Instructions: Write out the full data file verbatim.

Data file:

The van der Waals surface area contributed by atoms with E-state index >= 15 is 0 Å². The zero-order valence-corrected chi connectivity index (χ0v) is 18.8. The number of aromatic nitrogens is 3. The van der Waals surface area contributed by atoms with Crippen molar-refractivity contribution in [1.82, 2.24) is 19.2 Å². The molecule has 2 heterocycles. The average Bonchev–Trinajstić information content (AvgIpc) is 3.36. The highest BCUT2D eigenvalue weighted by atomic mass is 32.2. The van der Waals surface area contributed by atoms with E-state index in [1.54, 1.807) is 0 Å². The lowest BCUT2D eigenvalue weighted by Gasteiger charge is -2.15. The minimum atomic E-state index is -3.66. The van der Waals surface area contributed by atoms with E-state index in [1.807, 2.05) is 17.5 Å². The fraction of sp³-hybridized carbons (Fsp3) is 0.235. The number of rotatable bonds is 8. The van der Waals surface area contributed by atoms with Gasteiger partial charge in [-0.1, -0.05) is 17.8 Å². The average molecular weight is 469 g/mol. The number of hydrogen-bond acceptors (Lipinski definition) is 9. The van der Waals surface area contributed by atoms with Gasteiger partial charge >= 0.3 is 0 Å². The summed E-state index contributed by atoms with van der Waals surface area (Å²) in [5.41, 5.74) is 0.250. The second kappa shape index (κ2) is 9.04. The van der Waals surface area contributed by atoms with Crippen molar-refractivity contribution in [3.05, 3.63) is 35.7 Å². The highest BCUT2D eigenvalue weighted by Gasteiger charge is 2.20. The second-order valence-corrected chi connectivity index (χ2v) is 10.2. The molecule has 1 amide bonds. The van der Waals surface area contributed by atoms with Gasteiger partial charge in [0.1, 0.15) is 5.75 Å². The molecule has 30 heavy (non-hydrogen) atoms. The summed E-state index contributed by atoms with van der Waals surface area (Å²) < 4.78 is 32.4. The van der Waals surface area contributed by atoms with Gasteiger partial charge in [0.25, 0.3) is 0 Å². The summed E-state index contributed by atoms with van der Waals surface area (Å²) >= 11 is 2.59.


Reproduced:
The van der Waals surface area contributed by atoms with E-state index >= 15 is 0 Å². The zero-order valence-corrected chi connectivity index (χ0v) is 18.8. The number of aromatic nitrogens is 3. The van der Waals surface area contributed by atoms with Crippen molar-refractivity contribution in [1.82, 2.24) is 19.2 Å². The molecule has 2 heterocycles. The average Bonchev–Trinajstić information content (AvgIpc) is 3.36. The highest BCUT2D eigenvalue weighted by atomic mass is 32.2. The van der Waals surface area contributed by atoms with E-state index in [1.54, 1.807) is 0 Å². The lowest BCUT2D eigenvalue weighted by Gasteiger charge is -2.15. The minimum atomic E-state index is -3.66. The van der Waals surface area contributed by atoms with E-state index in [1.807, 2.05) is 17.5 Å². The fraction of sp³-hybridized carbons (Fsp3) is 0.235. The number of rotatable bonds is 8. The van der Waals surface area contributed by atoms with Gasteiger partial charge in [-0.1, -0.05) is 17.8 Å². The average molecular weight is 469 g/mol. The number of hydrogen-bond acceptors (Lipinski definition) is 9. The van der Waals surface area contributed by atoms with Gasteiger partial charge >= 0.3 is 0 Å². The summed E-state index contributed by atoms with van der Waals surface area (Å²) in [5.41, 5.74) is 0.250. The second kappa shape index (κ2) is 9.04. The van der Waals surface area contributed by atoms with Crippen molar-refractivity contribution in [3.05, 3.63) is 35.7 Å². The highest BCUT2D eigenvalue weighted by Gasteiger charge is 2.20. The second-order valence-corrected chi connectivity index (χ2v) is 10.2. The molecule has 1 amide bonds. The van der Waals surface area contributed by atoms with Gasteiger partial charge in [0.1, 0.15) is 5.75 Å². The molecule has 30 heavy (non-hydrogen) atoms. The summed E-state index contributed by atoms with van der Waals surface area (Å²) < 4.78 is 32.4. The van der Waals surface area contributed by atoms with Gasteiger partial charge in [0.25, 0.3) is 0 Å². The summed E-state index contributed by atoms with van der Waals surface area (Å²) >= 11 is 2.59.